Here is a comparison image to illustrate the difference between the supported browser & unsupported browser for the CSS writing mode property of sideways-lr.
Browser Incompatibility of Sideways-rl In Google Chrome 77
Similarly for sideways-rl, the text is not rendering as it should. Even in Google Chrome browser which is the favourite browser by the majority of internet users, the property continues to create a cross browser compatibility issue. Which is the second favourite browser you ask? Read about it in our article.
Here is a comparison image between the Mozilla Firefox & the Google Chrome browser to demonstrate the cross browser compatibility difference.
To view and understand all these writing-mode properties, there is no need to install specific browsers (such as Firefox for sideways). You can always go for a cloud-based cross browser testing platform such as LambdaTest which are cheaper and saves a great deal on time. Through such platforms, it is very easy to check cross browser compatibility in case you are going to use any of the properties above.
Wrapping it up
CSS writing-modes turned out to be the right solution to the problem I had. As I said in the beginning, I was perplexed about the code I would have to use to write Mandarin on a web page. I am not anymore.!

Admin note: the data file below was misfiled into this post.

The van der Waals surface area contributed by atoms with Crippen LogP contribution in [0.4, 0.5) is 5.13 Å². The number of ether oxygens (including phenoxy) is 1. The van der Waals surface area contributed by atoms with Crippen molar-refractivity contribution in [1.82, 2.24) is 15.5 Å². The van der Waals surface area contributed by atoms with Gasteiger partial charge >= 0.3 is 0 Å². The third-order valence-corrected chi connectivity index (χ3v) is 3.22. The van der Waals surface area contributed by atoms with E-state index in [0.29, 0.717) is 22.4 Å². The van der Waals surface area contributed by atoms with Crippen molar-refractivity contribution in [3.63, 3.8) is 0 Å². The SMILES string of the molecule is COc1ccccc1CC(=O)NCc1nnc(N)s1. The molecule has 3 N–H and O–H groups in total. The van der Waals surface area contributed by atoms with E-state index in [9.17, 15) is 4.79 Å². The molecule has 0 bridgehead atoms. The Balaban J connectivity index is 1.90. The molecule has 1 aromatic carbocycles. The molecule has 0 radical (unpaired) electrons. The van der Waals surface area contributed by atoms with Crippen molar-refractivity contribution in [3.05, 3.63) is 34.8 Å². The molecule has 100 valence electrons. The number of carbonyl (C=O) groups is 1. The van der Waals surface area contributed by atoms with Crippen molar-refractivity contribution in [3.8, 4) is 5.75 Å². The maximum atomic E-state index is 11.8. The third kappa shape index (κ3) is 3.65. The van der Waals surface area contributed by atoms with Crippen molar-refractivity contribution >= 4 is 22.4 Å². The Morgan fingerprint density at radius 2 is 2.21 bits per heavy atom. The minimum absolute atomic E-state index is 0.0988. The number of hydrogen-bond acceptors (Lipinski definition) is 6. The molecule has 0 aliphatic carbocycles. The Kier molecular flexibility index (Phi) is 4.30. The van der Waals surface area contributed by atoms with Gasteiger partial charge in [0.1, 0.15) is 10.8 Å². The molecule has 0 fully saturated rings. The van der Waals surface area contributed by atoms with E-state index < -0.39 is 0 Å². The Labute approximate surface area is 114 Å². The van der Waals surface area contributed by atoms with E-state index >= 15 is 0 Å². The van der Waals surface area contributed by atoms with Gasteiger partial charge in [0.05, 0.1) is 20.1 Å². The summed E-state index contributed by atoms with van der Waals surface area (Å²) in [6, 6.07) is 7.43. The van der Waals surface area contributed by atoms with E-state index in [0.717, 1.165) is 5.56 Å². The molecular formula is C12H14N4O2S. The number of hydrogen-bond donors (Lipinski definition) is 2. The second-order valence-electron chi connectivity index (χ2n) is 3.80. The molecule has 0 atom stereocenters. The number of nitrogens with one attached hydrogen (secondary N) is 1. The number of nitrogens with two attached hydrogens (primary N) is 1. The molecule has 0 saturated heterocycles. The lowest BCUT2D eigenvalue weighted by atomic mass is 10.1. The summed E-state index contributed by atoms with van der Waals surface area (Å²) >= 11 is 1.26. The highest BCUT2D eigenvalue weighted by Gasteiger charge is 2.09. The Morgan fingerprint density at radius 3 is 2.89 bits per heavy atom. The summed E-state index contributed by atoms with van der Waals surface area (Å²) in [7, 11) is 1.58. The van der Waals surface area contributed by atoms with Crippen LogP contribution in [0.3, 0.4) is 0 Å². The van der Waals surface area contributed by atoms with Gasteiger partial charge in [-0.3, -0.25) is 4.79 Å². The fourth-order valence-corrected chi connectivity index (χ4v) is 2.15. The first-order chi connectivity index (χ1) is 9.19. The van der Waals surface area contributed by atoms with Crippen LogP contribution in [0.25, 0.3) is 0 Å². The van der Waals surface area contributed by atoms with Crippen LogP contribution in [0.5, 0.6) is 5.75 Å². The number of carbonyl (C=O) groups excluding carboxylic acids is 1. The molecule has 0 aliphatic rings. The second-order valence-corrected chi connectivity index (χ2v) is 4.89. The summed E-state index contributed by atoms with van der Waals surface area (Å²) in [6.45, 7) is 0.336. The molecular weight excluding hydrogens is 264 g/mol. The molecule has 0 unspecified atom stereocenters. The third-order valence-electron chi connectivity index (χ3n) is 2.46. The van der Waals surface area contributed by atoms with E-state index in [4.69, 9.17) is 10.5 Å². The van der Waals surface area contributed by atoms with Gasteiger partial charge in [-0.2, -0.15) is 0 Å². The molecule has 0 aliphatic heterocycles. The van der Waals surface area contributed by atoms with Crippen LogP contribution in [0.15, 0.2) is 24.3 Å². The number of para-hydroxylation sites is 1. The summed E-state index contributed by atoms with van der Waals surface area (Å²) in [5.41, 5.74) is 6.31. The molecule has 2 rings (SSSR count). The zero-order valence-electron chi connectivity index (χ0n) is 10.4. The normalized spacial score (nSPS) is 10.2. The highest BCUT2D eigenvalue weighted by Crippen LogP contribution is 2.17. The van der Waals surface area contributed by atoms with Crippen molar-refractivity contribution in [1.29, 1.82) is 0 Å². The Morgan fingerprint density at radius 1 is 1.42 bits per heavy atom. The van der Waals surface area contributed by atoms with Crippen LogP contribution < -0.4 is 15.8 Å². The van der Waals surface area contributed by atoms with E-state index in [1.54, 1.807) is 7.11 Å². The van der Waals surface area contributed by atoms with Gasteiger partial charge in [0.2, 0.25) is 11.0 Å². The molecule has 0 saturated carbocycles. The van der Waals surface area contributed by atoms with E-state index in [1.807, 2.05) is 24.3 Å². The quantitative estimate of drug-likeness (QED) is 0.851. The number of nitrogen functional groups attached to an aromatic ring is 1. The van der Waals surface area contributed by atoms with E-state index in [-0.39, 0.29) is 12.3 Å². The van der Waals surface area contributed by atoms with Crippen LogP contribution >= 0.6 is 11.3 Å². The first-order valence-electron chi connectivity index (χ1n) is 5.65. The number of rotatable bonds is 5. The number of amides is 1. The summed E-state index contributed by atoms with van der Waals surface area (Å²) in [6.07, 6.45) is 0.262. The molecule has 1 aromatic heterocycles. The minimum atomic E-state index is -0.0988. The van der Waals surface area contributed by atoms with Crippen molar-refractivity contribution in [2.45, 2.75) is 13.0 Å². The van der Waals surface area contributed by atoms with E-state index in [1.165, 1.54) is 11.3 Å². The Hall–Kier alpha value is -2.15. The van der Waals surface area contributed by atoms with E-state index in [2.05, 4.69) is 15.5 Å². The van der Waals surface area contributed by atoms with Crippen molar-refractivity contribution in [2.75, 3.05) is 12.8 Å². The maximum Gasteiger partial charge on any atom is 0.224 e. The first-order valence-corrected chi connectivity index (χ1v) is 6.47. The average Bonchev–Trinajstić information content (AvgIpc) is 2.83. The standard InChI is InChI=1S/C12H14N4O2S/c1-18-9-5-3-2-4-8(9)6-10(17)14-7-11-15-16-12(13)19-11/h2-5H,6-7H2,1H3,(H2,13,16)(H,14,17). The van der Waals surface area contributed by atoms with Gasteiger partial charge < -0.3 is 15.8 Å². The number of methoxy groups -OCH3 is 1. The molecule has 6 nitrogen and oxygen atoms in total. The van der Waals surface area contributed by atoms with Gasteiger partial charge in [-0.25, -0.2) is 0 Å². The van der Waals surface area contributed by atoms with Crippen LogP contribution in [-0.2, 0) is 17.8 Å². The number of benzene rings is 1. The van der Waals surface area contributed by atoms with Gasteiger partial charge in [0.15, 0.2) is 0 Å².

I am sure by far you too must have had a pretty good idea about implementing CSS writing-modes for your website or web-application. You may use it for typography tips or to develop a website in a particular language.
You also know the browsers that might fail to render the website as intended due to the lack of cross browser support for CSS writing modes. In such cases, it is recommended that you create an external css code such as transform to rotate the text deliberately.
Remember, whether you incorporate the writing-modes property or not. You might never know what bugs you might land over your website till you actually test. Only after you test, can you confirm whether your fallbacks are working for unsupported browsers. So make sure you never miss out on cross browser testing. It is the key to a never-failing customer experience through a robust UI. That was all from this LambdaTest Experiment, see you in the next one! Happy testing.! 🙂
Written by Harish Rajora
I am a computer science engineer. I love to keep growing as the technological world grows. I feel there is no powerful tool than a computer to change the world in any way. Visit Linkedin: https://www.linkedin.com/in/harishkumarrajora/